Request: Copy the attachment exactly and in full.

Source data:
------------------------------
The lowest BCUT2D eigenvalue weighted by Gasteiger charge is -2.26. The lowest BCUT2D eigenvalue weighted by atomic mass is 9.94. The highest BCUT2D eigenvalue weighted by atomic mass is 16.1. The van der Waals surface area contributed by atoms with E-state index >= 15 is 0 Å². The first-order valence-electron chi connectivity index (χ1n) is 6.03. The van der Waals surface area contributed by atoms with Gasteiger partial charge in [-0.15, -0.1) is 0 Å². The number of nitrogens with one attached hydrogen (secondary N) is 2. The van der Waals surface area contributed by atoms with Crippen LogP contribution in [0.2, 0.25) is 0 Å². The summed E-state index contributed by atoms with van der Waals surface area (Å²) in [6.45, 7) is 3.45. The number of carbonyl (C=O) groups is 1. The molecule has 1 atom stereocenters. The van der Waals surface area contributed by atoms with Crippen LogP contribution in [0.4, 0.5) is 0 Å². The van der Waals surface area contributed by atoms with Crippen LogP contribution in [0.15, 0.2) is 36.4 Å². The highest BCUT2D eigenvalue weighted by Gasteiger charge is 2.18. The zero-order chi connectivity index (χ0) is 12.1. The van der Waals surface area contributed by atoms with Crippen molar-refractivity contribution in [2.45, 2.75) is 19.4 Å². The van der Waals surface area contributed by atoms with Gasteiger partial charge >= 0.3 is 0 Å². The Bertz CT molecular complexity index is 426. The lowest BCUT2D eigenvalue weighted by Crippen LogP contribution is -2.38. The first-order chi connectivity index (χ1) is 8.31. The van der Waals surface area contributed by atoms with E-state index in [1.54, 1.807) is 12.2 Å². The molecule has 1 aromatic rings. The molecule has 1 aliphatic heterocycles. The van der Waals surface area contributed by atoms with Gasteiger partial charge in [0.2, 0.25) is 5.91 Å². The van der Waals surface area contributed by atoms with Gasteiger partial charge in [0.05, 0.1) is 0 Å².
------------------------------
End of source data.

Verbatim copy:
The lowest BCUT2D eigenvalue weighted by Gasteiger charge is -2.26. The lowest BCUT2D eigenvalue weighted by atomic mass is 9.94. The highest BCUT2D eigenvalue weighted by atomic mass is 16.1. The van der Waals surface area contributed by atoms with E-state index >= 15 is 0 Å². The first-order valence-electron chi connectivity index (χ1n) is 6.03. The van der Waals surface area contributed by atoms with Gasteiger partial charge in [-0.15, -0.1) is 0 Å². The number of nitrogens with one attached hydrogen (secondary N) is 2. The van der Waals surface area contributed by atoms with Crippen LogP contribution in [0.2, 0.25) is 0 Å². The summed E-state index contributed by atoms with van der Waals surface area (Å²) in [6.45, 7) is 3.45. The number of carbonyl (C=O) groups is 1. The molecule has 1 atom stereocenters. The van der Waals surface area contributed by atoms with Crippen LogP contribution in [0.4, 0.5) is 0 Å². The van der Waals surface area contributed by atoms with Crippen LogP contribution in [0.15, 0.2) is 36.4 Å². The highest BCUT2D eigenvalue weighted by Gasteiger charge is 2.18. The zero-order chi connectivity index (χ0) is 12.1. The van der Waals surface area contributed by atoms with Crippen molar-refractivity contribution in [2.45, 2.75) is 19.4 Å². The van der Waals surface area contributed by atoms with Gasteiger partial charge >= 0.3 is 0 Å². The Bertz CT molecular complexity index is 426. The lowest BCUT2D eigenvalue weighted by Crippen LogP contribution is -2.38. The first-order chi connectivity index (χ1) is 8.31. The van der Waals surface area contributed by atoms with E-state index in [1.54, 1.807) is 12.2 Å². The molecule has 1 aromatic rings. The molecule has 1 aliphatic heterocycles. The van der Waals surface area contributed by atoms with Gasteiger partial charge in [0.2, 0.25) is 5.91 Å². The van der Waals surface area contributed by atoms with Gasteiger partial charge in [0.05, 0.1) is 0 Å².